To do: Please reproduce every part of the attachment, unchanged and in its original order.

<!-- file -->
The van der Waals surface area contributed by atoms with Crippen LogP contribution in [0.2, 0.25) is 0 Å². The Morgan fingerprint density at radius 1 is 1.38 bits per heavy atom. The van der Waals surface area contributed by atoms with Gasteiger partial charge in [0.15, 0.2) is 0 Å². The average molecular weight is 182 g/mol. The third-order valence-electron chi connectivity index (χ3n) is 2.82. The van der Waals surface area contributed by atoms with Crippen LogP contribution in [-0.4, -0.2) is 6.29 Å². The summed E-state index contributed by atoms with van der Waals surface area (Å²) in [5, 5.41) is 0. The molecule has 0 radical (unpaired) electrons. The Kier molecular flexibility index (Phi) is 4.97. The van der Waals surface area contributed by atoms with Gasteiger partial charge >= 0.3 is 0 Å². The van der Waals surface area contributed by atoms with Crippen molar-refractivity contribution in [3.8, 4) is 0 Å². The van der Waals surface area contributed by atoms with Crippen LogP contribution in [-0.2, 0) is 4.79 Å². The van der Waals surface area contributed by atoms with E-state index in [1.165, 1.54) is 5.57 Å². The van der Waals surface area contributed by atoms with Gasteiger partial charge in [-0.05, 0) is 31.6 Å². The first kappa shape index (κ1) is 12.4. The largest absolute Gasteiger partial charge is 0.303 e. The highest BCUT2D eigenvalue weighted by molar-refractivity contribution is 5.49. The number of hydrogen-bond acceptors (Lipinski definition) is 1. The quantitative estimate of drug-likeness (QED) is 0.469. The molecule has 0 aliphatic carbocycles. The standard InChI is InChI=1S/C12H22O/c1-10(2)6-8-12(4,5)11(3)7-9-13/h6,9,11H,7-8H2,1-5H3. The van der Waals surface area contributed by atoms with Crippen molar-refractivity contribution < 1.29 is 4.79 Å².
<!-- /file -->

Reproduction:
The van der Waals surface area contributed by atoms with Crippen LogP contribution in [0.2, 0.25) is 0 Å². The Morgan fingerprint density at radius 1 is 1.38 bits per heavy atom. The van der Waals surface area contributed by atoms with Gasteiger partial charge in [0.15, 0.2) is 0 Å². The average molecular weight is 182 g/mol. The third-order valence-electron chi connectivity index (χ3n) is 2.82. The van der Waals surface area contributed by atoms with Crippen LogP contribution in [-0.4, -0.2) is 6.29 Å². The summed E-state index contributed by atoms with van der Waals surface area (Å²) in [5, 5.41) is 0. The molecule has 0 radical (unpaired) electrons. The Kier molecular flexibility index (Phi) is 4.97. The van der Waals surface area contributed by atoms with Gasteiger partial charge >= 0.3 is 0 Å². The van der Waals surface area contributed by atoms with Crippen molar-refractivity contribution in [3.8, 4) is 0 Å². The van der Waals surface area contributed by atoms with Crippen LogP contribution in [-0.2, 0) is 4.79 Å². The van der Waals surface area contributed by atoms with E-state index in [1.165, 1.54) is 5.57 Å². The van der Waals surface area contributed by atoms with Gasteiger partial charge in [-0.05, 0) is 31.6 Å². The first kappa shape index (κ1) is 12.4. The largest absolute Gasteiger partial charge is 0.303 e. The highest BCUT2D eigenvalue weighted by molar-refractivity contribution is 5.49. The number of hydrogen-bond acceptors (Lipinski definition) is 1. The quantitative estimate of drug-likeness (QED) is 0.469. The molecule has 0 aliphatic carbocycles. The standard InChI is InChI=1S/C12H22O/c1-10(2)6-8-12(4,5)11(3)7-9-13/h6,9,11H,7-8H2,1-5H3. The van der Waals surface area contributed by atoms with Crippen molar-refractivity contribution < 1.29 is 4.79 Å².